Hate speech (Hate Speech/Incivility)





hate speech, incivility, stereotyping, racism, sexism, xenophobia


The variable hate speech is an indicator used to describe communication that expresses and/or promotes hatred towards others (Erjavec & Kovačič, 2012; Rosenfeld, 2012; Ziegele, Koehler, & Weber, 2018). A second element is that hate speech is directed against others on the basis of their ethnic or national origin, religion, gender, disability, sexual orientation or political conviction (Erjavec & Kovačič, 2012; Rosenfeld, 2012; Waseem & Hovy, 2016) and typically uses terms to denigrate, degrade and threaten others (Döring & Mohseni, 2020; Gagliardone, Gal, Alves, & Martínez, 2015). Hate speech and incivility are often used synonymously as hateful speech is considered part of incivility (Ziegele et al., 2018).

Field of application/theoretical foundation:

Hate speech (see also incivility) has become an issue of growing concern both in public and academic discourses on user-generated online communication.

References/combination with other methods of data collection:

Hate speech is examined through content analysis and can be combined with comparative or experimental designs (Muddiman, 2017; Oz, Zheng, & Chen, 2017; Rowe, 2015). In addition, content analyses can be accompanied by interviews or surveys, for example to validate the results of the content analysis (Erjavec & Kovačič, 2012).

Example studies:

Research question/research interest: Previous studies have been interested in the extent of hate speech in online communication (e.g. in one specific online discussion, in discussions on a specific topic or discussions on a specific platform or different platforms in comparatively) (Döring & Mohseni, 2020; Poole, Giraud, & Quincey, 2020; Waseem & Hovy, 2016).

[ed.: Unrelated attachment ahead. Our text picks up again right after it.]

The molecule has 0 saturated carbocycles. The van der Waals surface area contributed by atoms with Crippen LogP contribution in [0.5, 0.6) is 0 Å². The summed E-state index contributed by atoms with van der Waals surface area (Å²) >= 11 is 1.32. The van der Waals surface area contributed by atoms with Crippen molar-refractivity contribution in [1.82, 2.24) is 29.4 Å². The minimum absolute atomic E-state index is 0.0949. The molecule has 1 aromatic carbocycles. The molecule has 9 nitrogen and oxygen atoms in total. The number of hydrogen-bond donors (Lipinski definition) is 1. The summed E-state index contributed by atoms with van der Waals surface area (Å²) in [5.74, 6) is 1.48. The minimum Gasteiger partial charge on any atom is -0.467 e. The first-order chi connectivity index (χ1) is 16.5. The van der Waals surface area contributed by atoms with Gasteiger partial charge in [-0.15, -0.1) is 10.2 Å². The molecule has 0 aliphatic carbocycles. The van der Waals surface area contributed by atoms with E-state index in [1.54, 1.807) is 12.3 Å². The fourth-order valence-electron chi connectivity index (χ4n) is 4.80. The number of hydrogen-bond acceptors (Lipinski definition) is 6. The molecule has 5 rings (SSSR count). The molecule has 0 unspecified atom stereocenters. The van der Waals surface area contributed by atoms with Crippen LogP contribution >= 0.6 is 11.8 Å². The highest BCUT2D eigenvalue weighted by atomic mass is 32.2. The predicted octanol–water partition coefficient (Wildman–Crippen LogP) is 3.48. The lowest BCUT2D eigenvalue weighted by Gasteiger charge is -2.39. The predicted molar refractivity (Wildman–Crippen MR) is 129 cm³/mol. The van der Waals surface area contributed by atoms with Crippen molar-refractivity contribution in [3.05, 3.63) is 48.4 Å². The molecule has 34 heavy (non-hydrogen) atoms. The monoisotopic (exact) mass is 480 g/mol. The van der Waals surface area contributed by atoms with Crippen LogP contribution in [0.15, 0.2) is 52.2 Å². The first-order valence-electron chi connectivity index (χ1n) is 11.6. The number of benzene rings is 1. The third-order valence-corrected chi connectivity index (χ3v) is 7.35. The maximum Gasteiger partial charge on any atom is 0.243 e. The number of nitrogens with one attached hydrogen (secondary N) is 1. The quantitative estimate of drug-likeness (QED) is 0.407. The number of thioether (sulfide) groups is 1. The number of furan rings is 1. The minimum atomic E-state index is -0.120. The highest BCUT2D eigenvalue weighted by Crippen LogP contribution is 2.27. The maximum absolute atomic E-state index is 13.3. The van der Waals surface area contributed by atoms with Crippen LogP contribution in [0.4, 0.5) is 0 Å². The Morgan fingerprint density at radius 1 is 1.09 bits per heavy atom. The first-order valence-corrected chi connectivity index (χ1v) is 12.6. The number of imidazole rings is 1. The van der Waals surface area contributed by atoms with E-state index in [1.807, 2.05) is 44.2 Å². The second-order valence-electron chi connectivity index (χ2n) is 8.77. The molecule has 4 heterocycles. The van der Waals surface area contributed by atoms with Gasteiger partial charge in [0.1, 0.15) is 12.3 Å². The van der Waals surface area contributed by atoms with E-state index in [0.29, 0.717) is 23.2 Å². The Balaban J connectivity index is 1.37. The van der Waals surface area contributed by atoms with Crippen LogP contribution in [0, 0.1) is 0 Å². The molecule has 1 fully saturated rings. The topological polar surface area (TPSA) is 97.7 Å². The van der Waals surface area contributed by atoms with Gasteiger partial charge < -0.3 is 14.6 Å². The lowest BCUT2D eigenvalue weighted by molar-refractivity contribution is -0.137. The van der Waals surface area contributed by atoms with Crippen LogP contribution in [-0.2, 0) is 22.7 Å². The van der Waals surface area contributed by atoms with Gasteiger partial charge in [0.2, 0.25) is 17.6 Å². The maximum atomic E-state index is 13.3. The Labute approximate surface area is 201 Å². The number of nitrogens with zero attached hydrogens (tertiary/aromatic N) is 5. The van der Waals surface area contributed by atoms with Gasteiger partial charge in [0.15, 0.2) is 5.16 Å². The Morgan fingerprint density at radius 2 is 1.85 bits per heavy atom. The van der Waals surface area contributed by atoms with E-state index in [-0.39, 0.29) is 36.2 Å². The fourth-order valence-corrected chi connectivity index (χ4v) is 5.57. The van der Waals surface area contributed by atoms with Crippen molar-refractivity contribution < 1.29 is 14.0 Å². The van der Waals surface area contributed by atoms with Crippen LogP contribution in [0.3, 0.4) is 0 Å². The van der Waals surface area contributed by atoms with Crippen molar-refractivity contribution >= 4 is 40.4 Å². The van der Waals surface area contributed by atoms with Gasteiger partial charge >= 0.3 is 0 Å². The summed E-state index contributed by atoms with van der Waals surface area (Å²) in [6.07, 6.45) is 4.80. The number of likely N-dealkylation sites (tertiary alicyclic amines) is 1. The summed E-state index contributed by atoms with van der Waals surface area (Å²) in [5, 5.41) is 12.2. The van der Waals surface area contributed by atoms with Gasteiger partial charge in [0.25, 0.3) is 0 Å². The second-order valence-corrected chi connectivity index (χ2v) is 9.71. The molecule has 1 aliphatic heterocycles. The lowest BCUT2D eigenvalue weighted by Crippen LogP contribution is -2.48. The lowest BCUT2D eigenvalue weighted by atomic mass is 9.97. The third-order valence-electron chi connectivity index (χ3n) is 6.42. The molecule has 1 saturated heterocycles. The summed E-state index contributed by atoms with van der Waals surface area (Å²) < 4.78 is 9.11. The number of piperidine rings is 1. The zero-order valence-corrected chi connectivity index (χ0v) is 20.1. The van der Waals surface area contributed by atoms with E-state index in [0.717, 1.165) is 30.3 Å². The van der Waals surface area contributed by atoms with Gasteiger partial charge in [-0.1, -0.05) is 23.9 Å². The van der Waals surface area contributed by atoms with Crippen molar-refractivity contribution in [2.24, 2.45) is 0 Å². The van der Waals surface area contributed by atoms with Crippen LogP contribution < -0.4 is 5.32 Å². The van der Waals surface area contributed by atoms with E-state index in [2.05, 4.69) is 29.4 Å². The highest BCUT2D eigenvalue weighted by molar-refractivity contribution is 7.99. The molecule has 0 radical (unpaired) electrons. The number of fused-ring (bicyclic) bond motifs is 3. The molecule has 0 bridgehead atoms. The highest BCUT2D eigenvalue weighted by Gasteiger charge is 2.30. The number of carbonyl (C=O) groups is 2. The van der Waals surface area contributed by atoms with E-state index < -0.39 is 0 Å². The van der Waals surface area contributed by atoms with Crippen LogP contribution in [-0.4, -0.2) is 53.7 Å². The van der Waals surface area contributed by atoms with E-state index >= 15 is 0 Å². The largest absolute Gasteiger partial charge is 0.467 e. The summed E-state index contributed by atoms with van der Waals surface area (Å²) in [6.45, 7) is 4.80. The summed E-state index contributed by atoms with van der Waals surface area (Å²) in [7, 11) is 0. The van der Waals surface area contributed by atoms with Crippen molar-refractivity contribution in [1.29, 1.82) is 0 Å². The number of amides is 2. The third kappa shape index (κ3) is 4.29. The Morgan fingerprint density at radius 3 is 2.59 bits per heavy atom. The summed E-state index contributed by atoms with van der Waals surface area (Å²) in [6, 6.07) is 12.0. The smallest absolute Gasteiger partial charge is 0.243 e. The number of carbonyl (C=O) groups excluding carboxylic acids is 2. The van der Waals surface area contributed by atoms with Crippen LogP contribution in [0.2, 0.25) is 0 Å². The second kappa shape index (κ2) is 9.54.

Object of analysis: Previous studies have investigated hate speech in user comments for example on news websites, social media platforms (e.g. Twitter) and social live streaming services (e.g. YouTube, YouNow).

Level of analysis: Most manual content analysis studies measure hate speech on the level of a message, for example on the level of user comments. On a higher level of analysis, the level of hate speech for a whole discussion thread or online platform could be measured or estimated. On a lower level of analysis hate speech can be measured on the level of utterances, sentences or words which are the preferred levels of analysis in automated content analyses.

Table 1. Previous manual and automated content analysis studies and measures of hate speech

Example study (type of content analysis)





Waseem & Hovy (2016)
(automated content analysis)

hate speech

sexist or racial slur



attack of a minority



silencing of a minority



criticizing of a minority without argument or straw man argument



promotion of hate

speech or violent crime



misrepresentation of truth or seeking to distort views on a minority



problematic hash tags. e.g.

“#BanIslam”, “#whoriental”, “#whitegenocide”



negative stereotypes of a minority



defending xenophobia or sexism